By Mike Bastin.

With Wimbledon now in full flow once again and the world’s sporting eyes firmly fixed on every shot played, is it not also noteworthy to witness another Chinese sports star compete successfully on the world stage?

I refer to Zheng Jie who only a few days ago ran Serena Williams so close at this year’s Wimbledon. Zheng Jie played superbly, deservedly winning the first set. Further, it was only two years ago that Zheng’s compatriot, Li Na, triumphed at the French Open.

China’s increasing contribution to the exciting world of international sport now covers far more than just tennis. Over the last decade or so Chinese sports stars have made the international media’s back pages frequently with Yao Ming (U.S basketball), Liu Xiang (Olympic 110 Hurdles Gold medalist) and Zheng Zhi, Li Tie and Sun Jihai (English Premier League football), all succeeding at the highest level.

But what has not proved anywhere nearly so successful is the foreign sport’s commentators’ ‘mastery’ of the Chinese spoken language. Even the BBC, yes THE BBC, has displayed gross ignorance of what is the most widely spoken language in the world.

For example, the ‘Zh’ from ‘Zheng’ in ‘Zheng Jie’ was pronounced, throughout her recent heroic Wimbledon performance, in a similar sounding way to the ‘s’ in ‘Asian’. In fact, this sound was very close to the pronunciation of the French word (meaning ‘I’) ‘Je’ which may explain this incredible mispronunciation. The correct pronunciation of the Pinyin ‘Zh’ is far closer to the sound made in English when pronouncing a ‘j’ or a soft ‘g’, e.g the first ‘g’ in ‘gigantic’ or the ‘j’ in ‘just’. So, this sound is in fact a natural and very common sound in the English language. The mispronunciation, although hard to clarify, is probably partly explained by the natural tendency of English natives, especially those not linguistically able, to veer towards the foreign language with which they are most familiar when confronted with any different language. Hence, the French sounding pronunciation of ‘Zh’ in ‘Zheng Jie’.

The same reason could also be cited for the even greater mispronunciation of ‘Jie’ in ‘Zheng Jie’. The BBC commentator’s pathetic attempt resulted in the sound heard when pronouncing ‘je’ in ‘Jesus’. Instead, a duo-syllabic sound should be heard which should resemble the ‘j’ in ‘Jesus’ immediately followed by the ‘ai’ in ‘air’. Once again, this sound is extremely common in the English language and, therefore, should not be at all difficult to master. This is by no means an ‘exact’ transliteration but far closer than the current BBC ‘attempt’.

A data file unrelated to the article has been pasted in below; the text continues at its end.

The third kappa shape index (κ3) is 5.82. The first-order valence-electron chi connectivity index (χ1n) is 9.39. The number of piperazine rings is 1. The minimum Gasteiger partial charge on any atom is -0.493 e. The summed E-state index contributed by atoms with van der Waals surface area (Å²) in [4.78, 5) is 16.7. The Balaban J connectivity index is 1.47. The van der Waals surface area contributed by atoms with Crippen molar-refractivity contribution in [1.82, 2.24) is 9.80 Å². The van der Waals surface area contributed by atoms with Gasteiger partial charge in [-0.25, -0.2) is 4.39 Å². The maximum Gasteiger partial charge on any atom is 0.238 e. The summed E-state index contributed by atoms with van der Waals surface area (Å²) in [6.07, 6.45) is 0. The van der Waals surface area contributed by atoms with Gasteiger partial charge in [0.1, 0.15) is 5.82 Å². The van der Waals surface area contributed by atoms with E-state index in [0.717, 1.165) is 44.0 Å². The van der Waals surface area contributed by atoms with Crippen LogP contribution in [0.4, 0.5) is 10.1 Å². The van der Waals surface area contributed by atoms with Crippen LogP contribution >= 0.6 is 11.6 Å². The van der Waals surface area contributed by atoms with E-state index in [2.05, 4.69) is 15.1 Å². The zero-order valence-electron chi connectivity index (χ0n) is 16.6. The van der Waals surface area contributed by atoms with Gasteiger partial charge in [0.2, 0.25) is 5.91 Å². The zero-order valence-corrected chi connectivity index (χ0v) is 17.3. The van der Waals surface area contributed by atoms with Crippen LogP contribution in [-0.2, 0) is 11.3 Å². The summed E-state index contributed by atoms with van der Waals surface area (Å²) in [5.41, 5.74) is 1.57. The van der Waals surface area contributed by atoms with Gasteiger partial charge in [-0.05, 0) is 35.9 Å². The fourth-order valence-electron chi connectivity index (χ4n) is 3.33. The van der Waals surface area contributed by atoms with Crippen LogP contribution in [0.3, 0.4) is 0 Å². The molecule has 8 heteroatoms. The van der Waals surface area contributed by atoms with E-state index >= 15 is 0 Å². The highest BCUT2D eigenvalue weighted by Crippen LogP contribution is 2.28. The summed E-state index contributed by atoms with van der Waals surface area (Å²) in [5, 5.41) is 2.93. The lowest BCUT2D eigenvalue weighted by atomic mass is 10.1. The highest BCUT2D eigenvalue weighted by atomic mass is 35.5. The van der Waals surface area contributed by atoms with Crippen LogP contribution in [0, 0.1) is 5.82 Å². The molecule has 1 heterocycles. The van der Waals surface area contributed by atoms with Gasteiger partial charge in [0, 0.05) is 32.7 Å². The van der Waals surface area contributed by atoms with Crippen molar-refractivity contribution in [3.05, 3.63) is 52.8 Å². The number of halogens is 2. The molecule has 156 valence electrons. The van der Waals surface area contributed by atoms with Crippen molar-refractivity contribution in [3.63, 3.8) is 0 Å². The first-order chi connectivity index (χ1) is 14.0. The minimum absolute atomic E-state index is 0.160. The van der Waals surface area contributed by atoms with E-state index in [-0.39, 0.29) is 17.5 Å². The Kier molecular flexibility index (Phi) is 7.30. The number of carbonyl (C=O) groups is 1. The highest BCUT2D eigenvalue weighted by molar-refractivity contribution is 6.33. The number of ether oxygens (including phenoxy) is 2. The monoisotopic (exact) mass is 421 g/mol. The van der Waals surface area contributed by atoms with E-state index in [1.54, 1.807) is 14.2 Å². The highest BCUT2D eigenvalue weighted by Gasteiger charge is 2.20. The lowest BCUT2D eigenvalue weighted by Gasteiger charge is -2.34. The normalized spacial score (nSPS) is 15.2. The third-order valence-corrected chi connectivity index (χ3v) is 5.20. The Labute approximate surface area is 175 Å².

Internationalisation across all industries, not just sport, as well as the emergence of China and the Chinese people are far from new phenomena, and both are likely to continue unabated. Furthermore, the Chinese language, despite huge differences, does not represent an insurmountable linguistic challenge. In my experience, attitude is the key and those who possess resolute determination succeed in competent pronunciation, often as a result of less than a year’s study.

BBC management please note that such complete mispronunciation is not only unprofessional and disrespectful to the individual concerned, it could also be construed as an example of British cultural elitism and isolation. Not the way to embrace increasingly powerful cultures.

English remains a global language, but not THE global language. If the BBC could please take note!?

Mike Bastin is PhD student at School of Contemporary Chinese Studies, University of Nottingham.

Opinions expressed in the CPI blog do not represent the views of the China Policy Institute or the School of Contemporary Chinese Studies at the University of Nottingham. They are the personal views of the bloggers/authors.


  1. Everybody pronounces a bit differently. If the Broadcasters have try their best to imitate the pronunciations, there are no problem.

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